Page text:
I'd also advise avoiding an emailed questionnaire. You get a lot more context from a phone call than you do an email. The reference's tone of voice and inflection can give you insight that you may have not gathered otherwise. It also gives you the opportunity to ask follow-up questions and probe deeper into the comments they made.
My favorite questions to ask references include:
We've all been there. You like your employee. They're a great person, they've got a family to support, but their performance just isn't what it needs to be. As a manager, you need to give them feedback. Like many of us, you may be tempted to try and deliver your feedback in the nicest way possible. However, this actually may do more harm than good!
When managers sugarcoat their feedback, what often happens is that the specifics get lost in the attempt to make your criticism as nice as possible. Employees may leave the conversation confused as to what they need to do or worse- they have no idea they just received a critique! So how do you deliver feedback without losing the message in the niceness? Here's my advice:
1. Be clear and to the point
Make sure you're making the point in crystal-clear language. This may seem harsh, so I like to start with a compliment, then move into the critique. For example, "Ann, I really appreciate your positivity and the energy you bring to our team. However, your sales have been below 20% this past month. What's going on?"
2. Lay out expectations and consequences
Often, managers leave the conversation open-ended without clearly laying out what they need to see going forwards. This puts employees at a huge disadvantage, as they can't reach your goals if they don't know what they are! Say something like "I need to see your sales above 20% by May 1st. Otherwise, we'll need to terminate your employment. Given that, what can I do to support you so we can get your sales back up?"
3. Follow up via email
After the conversation, document what was said in clear terms via email. I like using bullet points for this. State what issue was addressed, what the expectation is (including a deadline), and what you can offer to help them overcome this issue. By sending this email, you make sure that the employee doesn't forget anything that was said during the meeting, especially if emotions were high.
Change is hard. But what may be even harder is managing that change. Managers face a slew of complaints, concerns, and more when changes are implemented. However, it doesn't need to be a nightmare. Here's my secret to addressing the top complaints you'll hear when change is coming and how to avoid headaches down the road.
1. But that's the way we've always done it!
Lord, this complaint is one of my biggest pet peeves. Change is a good thing- otherwise women wouldn't have the right to vote, alcohol would still be illegal, and your cell phone wouldn't exist! While I certainly don't advocate change simply for change's own sake, it's important to grow and develop to avoid becoming obsolete. When met with this objection, I like to make sure that I'm being completely transparent about why the change is taking place. Many employees may not normally be given the reason for change- they're just told that change is happening, end of story. By explaining the reasoning, you allow them to become invested in the change and see the benefits, especially ways that the change will benefit them as employees. Now, some employees will dig their heels in just for the sake of being contrary. However, for most reasonable employees, if the change is soundly based in logic, simply explaining why can be enough to dispel this objection.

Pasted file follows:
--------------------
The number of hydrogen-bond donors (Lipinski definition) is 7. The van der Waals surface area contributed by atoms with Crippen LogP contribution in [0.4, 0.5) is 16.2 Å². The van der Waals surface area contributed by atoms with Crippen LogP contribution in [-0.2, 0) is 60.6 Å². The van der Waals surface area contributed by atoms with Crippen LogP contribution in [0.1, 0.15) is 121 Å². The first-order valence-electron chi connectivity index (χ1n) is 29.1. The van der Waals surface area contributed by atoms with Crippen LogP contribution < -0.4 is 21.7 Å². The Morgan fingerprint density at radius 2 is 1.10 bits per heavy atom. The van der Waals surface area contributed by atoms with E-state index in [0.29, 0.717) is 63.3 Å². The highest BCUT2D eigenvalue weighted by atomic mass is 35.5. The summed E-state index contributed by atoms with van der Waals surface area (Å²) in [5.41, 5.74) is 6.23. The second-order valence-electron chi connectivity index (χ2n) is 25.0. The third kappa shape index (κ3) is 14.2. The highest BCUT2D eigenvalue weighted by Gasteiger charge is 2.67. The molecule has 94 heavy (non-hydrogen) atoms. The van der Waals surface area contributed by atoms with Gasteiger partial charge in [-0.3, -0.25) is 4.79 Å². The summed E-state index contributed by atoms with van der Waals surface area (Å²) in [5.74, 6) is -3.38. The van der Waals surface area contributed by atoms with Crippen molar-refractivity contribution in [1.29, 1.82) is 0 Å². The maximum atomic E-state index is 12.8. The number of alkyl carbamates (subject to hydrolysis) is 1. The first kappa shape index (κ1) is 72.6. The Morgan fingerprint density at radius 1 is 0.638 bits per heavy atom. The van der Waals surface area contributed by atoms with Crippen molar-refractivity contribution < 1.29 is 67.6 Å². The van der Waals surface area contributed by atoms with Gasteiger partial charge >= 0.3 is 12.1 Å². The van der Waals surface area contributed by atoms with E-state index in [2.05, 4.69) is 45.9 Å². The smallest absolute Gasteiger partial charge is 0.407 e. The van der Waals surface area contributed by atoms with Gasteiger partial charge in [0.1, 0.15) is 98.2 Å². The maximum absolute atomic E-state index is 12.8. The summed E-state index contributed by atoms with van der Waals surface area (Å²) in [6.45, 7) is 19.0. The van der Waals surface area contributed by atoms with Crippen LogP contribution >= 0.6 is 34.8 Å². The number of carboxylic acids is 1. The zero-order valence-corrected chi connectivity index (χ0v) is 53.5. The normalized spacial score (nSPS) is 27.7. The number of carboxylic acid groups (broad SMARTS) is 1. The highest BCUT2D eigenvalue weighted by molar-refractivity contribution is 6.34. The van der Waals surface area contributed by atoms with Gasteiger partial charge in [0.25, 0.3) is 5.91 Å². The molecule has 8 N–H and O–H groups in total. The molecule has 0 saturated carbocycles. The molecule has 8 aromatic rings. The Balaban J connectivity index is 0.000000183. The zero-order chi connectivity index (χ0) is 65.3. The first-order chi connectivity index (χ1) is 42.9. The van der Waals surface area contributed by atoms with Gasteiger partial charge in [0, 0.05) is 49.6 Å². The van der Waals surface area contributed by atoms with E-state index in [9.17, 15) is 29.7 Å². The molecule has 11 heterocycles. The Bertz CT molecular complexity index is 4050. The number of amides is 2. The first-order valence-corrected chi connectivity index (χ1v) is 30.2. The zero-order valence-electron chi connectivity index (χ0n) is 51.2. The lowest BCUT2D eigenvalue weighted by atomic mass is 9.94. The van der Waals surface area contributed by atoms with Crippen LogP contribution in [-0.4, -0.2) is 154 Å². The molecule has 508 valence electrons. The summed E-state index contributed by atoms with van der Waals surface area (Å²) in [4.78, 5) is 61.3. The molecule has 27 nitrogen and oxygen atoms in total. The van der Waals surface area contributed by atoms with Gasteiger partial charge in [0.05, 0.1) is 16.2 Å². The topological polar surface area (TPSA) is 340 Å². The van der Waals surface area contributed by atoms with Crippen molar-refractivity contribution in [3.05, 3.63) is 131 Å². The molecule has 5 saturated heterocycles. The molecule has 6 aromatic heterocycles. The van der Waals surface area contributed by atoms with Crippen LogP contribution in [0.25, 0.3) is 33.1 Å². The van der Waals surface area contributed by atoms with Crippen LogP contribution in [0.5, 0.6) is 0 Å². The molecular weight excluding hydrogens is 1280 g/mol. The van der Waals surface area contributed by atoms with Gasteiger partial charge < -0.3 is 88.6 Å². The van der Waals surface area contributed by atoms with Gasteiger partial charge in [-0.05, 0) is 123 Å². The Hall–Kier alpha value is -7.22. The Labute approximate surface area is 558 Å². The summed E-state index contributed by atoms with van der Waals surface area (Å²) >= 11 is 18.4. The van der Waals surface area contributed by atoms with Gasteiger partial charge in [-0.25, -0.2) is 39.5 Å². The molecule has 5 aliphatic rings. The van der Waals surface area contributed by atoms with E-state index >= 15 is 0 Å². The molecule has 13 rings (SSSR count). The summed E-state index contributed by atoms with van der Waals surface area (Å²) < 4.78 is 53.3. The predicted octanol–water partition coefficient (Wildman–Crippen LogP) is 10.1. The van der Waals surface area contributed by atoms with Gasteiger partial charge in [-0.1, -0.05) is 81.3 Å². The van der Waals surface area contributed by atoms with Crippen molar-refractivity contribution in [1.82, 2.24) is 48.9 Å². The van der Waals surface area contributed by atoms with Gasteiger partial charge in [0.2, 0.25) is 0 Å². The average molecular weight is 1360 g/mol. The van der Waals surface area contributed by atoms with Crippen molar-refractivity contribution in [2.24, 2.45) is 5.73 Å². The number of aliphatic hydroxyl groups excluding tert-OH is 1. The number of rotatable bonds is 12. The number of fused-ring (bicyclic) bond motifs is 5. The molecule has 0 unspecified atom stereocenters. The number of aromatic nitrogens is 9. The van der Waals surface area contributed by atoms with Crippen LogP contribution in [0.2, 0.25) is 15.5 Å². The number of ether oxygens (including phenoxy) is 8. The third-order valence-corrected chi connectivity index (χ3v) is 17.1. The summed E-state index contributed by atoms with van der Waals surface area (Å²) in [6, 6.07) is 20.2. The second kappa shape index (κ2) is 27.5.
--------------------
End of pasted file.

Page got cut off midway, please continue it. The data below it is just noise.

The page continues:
2. We don't have time for that
Often, implementing change involves a workload that's higher than normal. However, any good project manager will have a plan in place to address this. Determine what projects or tasks may need to be pushed back to accommodate this. Get feedback from your team members so that you can make them feel valued and get a realistic understanding of how the change will affect their workload. Consider bringing in a temp during the transitional period. Then, communicate this all to your team upfront.
3. We tried that before and it didn't work
For long-time employees, this can be a common and reasonable concern. If they've seen time wasted on an initiative in the past, why why it be any different this time? This is why its important that prior to implement change you look at the history of the organization and get feedback from employees. If its been a failed attempt in the past, why did it fail? What are you going to do that's different? Then, communicate this to your staff up front.
Seeing a theme here? The best way to avoid objection and push back is clear and early communicate. By gathering feedback from your staff, they feel invested in the success of the project. Addressing their objections up front allows you to both get their buy in and address any roadblocks that you may have not anticipated.
Now, go forth and make that change happen!
This week, I had the opportunity to chat with author Angela Smith about my career, inspiration, and some relationship advice. You can read all about my opinion on relationship dynamics, what a day in my life looks like, and more! Check it out here.